Episode 136 – Making It in the Art World by Brainard Carey / It Is about Changing Behavior

It Is about Changing Behavior

Before you embark on the workbook section next, keep in mind what this is all about. Time management is not exactly the right term; it is more like behavioral reprogramming or simply changing your behavior. It is about the way you act or react to certain stimuli. For some reason, changing our behavior seems like the hardest thing to do. Addictions of all kinds run through our lives, and in fact, we are being introduced to new ones all the time. The iPad, smartphones, new sweet foods, caffeinated beverages, apps, and the list will continue to grow. Like all good things, they are fine in moderation, but if they are taking over precious time that you could be using for something else, then change must come. I have a friend who wrote a book that turned out to be a bestselling diet book. It wasn’t just luck though; she is a very hard worker who is aware of her habits.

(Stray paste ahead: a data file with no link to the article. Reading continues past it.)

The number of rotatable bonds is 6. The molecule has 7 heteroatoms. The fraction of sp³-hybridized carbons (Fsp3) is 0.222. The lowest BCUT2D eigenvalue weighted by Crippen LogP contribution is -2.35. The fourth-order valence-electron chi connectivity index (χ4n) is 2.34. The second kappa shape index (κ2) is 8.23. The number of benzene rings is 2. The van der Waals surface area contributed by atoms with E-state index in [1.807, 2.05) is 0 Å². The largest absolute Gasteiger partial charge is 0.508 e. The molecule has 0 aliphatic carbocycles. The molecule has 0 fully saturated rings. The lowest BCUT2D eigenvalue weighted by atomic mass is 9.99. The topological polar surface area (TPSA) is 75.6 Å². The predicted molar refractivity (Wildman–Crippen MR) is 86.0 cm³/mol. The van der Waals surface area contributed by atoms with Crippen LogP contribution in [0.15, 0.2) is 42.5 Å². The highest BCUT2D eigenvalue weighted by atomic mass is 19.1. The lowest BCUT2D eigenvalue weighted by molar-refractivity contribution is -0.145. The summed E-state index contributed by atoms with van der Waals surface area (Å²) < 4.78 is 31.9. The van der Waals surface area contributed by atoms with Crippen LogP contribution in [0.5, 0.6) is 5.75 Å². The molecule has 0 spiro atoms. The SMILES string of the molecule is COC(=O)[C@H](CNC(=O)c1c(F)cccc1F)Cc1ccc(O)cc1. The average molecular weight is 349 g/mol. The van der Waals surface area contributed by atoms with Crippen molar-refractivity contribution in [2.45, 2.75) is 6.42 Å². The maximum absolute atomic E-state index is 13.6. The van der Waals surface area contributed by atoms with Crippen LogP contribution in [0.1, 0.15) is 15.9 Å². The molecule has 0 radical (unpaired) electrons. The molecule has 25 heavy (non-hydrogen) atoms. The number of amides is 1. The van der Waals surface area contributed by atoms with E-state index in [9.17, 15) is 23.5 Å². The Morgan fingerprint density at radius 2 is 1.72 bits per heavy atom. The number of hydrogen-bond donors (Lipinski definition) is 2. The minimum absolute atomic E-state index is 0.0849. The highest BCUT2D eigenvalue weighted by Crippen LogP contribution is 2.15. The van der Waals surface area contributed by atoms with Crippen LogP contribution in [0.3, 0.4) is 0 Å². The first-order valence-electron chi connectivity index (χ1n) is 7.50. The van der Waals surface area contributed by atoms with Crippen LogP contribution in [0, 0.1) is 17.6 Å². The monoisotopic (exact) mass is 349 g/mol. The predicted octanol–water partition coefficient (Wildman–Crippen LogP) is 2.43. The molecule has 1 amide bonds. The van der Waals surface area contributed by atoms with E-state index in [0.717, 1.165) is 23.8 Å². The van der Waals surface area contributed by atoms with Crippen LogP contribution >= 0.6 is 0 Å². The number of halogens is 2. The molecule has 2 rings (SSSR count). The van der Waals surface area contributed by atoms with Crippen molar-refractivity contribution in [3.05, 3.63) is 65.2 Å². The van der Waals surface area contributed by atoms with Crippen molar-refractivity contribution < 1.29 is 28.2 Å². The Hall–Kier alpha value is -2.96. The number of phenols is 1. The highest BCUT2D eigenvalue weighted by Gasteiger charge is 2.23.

We were discussing effective work habits one evening when she confessed that there were some web games that she really liked to play in the evening, after work. She said at first, she was aware she was playing the games, but didn’t think much of it. As it grew more regular, and she checked in on her game each evening, she realized that the time she spent on the game was significantly adding up and it might be better spent on something else. Every day she is either writing, reading, or setting aside time to go out and play with her husband. To recognize that we are the masters of our time is powerful. Depending on your age, your perspective will shift on this issue. If you are over thirty years old, you already have some habits of living and relation- ships that you might think you can’t change because they are too established.

Behavioral Modification